Canonical is making good on its promise to bring its popular Ubuntu flavor of Linux to a broader range of devices by announcing Ubuntu for Android, a release that will enable a full desktop computing experience on a docked Android smartphone. More than just a virtualized app that behaves like Ubuntu, the developers have melded together the Ubuntu architecture with the Android 2.3 (Gingerbread) AOSP build at the kernel level. The result is, from what we’ve seen, a harmony between the two platforms that could make a lot of sense for demanding mobile users.
To begin the introduction to Ubuntu for Android, let’s start with what Ubuntu for Android isn’t: it’s not a new mobile OS. Rather than try to enter the arena to take on Apple, Microsoft, and Google, Canonical instead chose to build a package that leverages the popularity of Android. This means Canonical is building on top of the world’s fastest growing mobile platform as a value-add. It’s a move that allows Ubuntu to augment the Android experience as opposed to attempt to replace it. This new release is best understood as a convergence between your mobile and desktop computing environments.
In an interview with Canonical CEO Jane Silber, I was able to grasp the driving idea behind Ubuntu for Android in the scheme of Canonical’s overarching vision for Ubuntu. Right now, you most likely carry a smartphone, laptop, and perhaps a tablet device of some kind. Each has a specific purpose in your day, but adds an amount of weight and time to your mobile computing. With the release of this software distribution, Canonical has unveiled that its goal is to narrow down the amount of devices that you carry to just one that will provide the same functionality of all three items mentioned above.
How it works
When you are using your Android phone that has Ubuntu installed as well, it will behave in exactly the same fashion it does now. You will have access to all the Google applications, the Market, your contacts, and the ability to make calls. So in the morning when you grab your phone to check on the emails and SMS messages that came in overnight, nothing will change there. When you arrive to your office however, your phone can become your desktop. You will simply plug the HDMI-enabled device into its dock, and you have a the full Unityexperience on your big screen.
The best part is that you won’t be walled off from the information that you were using when the device was acting like a phone. You have access to all your emails, SMSes, and contacts, as well as the ability to make and receive calls. Additionally, you will be able to do tasks like edit and display pictures, as well as view videos that you have taken with your mobile device.
This is a completely different experience than the closest comparison, Motorola’s Webtop. Your phone is literally your computer, not just acting as a browser that can interact with web applications. I was surprised when I saw the demo — the system was responsive and snappy, and lived up to the hype. However, before you rush to root your Android phone in preparation to install this software package there are some drawbacks.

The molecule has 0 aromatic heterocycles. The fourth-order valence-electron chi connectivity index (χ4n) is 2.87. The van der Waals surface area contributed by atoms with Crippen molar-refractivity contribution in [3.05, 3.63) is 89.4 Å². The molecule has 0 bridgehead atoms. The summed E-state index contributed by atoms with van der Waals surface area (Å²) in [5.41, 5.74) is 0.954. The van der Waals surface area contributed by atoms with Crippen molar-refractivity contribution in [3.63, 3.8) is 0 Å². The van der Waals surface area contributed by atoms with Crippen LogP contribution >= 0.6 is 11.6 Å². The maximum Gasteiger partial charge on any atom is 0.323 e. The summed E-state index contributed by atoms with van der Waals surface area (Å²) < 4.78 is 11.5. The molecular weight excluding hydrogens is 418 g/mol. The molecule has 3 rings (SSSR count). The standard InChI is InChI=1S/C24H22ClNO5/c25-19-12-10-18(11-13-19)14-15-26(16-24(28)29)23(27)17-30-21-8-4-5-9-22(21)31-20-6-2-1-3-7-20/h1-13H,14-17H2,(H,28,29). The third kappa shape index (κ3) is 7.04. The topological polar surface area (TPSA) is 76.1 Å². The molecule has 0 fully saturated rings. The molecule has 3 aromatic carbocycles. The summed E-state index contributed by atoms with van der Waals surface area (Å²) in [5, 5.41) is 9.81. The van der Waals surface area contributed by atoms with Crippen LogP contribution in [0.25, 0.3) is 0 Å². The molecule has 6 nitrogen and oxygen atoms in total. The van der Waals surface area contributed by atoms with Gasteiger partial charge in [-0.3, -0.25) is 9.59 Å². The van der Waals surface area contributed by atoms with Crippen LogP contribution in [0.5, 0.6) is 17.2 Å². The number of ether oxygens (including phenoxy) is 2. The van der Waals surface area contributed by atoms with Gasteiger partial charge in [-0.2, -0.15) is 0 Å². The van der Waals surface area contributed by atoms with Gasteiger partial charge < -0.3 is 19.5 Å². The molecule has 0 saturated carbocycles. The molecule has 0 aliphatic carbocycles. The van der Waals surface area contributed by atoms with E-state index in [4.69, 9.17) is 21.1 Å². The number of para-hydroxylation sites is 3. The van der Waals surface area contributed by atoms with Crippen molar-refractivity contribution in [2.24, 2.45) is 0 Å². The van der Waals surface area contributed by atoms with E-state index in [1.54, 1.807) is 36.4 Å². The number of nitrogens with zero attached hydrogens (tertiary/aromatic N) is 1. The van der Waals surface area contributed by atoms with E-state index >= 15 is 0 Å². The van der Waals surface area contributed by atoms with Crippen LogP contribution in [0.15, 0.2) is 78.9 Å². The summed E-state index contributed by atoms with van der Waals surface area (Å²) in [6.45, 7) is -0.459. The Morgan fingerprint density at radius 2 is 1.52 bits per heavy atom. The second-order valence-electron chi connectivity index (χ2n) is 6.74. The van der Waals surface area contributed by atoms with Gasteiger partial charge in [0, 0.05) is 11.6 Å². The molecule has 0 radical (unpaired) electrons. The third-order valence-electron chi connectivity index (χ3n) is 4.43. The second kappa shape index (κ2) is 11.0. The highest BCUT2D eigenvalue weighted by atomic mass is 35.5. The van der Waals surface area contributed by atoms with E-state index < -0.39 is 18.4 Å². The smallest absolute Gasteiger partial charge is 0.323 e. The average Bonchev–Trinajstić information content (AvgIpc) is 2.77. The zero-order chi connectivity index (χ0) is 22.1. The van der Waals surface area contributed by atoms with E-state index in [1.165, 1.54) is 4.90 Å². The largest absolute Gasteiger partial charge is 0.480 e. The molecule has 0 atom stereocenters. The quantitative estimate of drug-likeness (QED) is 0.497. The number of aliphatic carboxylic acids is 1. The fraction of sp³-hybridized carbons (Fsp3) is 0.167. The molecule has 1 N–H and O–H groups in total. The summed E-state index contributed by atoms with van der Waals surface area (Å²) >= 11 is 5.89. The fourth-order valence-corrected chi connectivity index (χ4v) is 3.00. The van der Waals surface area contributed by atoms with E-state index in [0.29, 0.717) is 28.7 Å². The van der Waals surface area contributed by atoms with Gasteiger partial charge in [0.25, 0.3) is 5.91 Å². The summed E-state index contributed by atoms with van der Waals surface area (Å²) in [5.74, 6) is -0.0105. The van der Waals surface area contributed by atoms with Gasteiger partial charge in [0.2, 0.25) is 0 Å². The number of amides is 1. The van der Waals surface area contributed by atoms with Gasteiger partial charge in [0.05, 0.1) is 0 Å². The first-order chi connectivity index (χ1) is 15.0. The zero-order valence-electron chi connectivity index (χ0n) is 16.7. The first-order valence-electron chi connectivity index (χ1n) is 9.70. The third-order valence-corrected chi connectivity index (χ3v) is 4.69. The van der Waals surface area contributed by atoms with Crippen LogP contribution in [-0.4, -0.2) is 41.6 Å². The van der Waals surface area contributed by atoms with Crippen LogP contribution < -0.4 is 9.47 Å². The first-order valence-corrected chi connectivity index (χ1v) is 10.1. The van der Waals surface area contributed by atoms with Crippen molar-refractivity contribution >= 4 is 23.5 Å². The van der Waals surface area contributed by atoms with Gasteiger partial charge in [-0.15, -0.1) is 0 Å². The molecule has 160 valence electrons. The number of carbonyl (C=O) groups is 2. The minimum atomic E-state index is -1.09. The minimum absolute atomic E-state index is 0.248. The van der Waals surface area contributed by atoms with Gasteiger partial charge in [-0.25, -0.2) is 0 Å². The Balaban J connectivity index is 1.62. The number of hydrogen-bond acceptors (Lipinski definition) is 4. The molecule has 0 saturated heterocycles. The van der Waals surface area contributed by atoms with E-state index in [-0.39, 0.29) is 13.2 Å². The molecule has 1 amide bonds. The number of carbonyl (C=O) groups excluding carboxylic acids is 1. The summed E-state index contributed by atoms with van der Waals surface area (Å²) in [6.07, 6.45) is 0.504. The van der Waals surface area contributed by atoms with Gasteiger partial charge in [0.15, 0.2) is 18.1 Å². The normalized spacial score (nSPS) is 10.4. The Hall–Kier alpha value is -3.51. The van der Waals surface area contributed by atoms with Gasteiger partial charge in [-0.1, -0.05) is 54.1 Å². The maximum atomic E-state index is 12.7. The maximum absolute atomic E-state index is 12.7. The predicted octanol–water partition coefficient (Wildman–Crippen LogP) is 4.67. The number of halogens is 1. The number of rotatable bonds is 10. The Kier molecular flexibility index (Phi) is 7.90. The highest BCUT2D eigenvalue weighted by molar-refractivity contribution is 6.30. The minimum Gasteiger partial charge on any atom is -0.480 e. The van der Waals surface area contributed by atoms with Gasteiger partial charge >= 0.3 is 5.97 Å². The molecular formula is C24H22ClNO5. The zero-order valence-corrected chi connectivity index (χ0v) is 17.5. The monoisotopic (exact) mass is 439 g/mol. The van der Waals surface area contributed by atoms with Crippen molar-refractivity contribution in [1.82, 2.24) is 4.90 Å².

The first downside is the hardware. Canonical has no plans to manufacture any kind of phone/dock combination made specifically for Ubuntu. For the development of the software the Canonical developers used the Motorola Atrix 2, but moving forward it will only be available straight from the factory — it won’t be able to be installed on existing handsets. Furthermore, Ubuntu on Android is limited to handsets with HDMI out. In addition, the hardware requirements to run this flavor of Ubuntu relegates it to the higher end of the smartphone spectrum. You will need a dual- or quad-core ARM processor with at least 512MB of memory installed. x86 was mentioned as being possible, but for the time being ARM is the focus. Realistically, Ubuntu for Android has been developed for future handsets that are going to have the horsepower to push everything the software is going to require.
The other problem is that while Canonical is pushing the build to hardware manufacturers and mobile carriers, it has no plans to release it to the general public for independent development. This means that you won’t see a CyanogenMod ROM with this functionality built into it. While Ubuntu is open source, Canonical plans to control the release of this version. It’s possible that, given the ingenuity of Android users, one day there will be a leaked build, but such a thing wouldn’t be endorsed by the company.
Those things aside, it’s hard not too like this move by Canonical. When I first heard about Ubuntu on a mobile device I was very skeptical since putting a desktop experience on such a small screen has been tried before and has failed. But the fact that this is going to give me a way to carry around a full-fledged computing experience in my pocket instead of a backpack is a win in my book.
Read more at Ubuntu — and be ready for Mobile World Congress next week, where Ubuntu for Android should be on display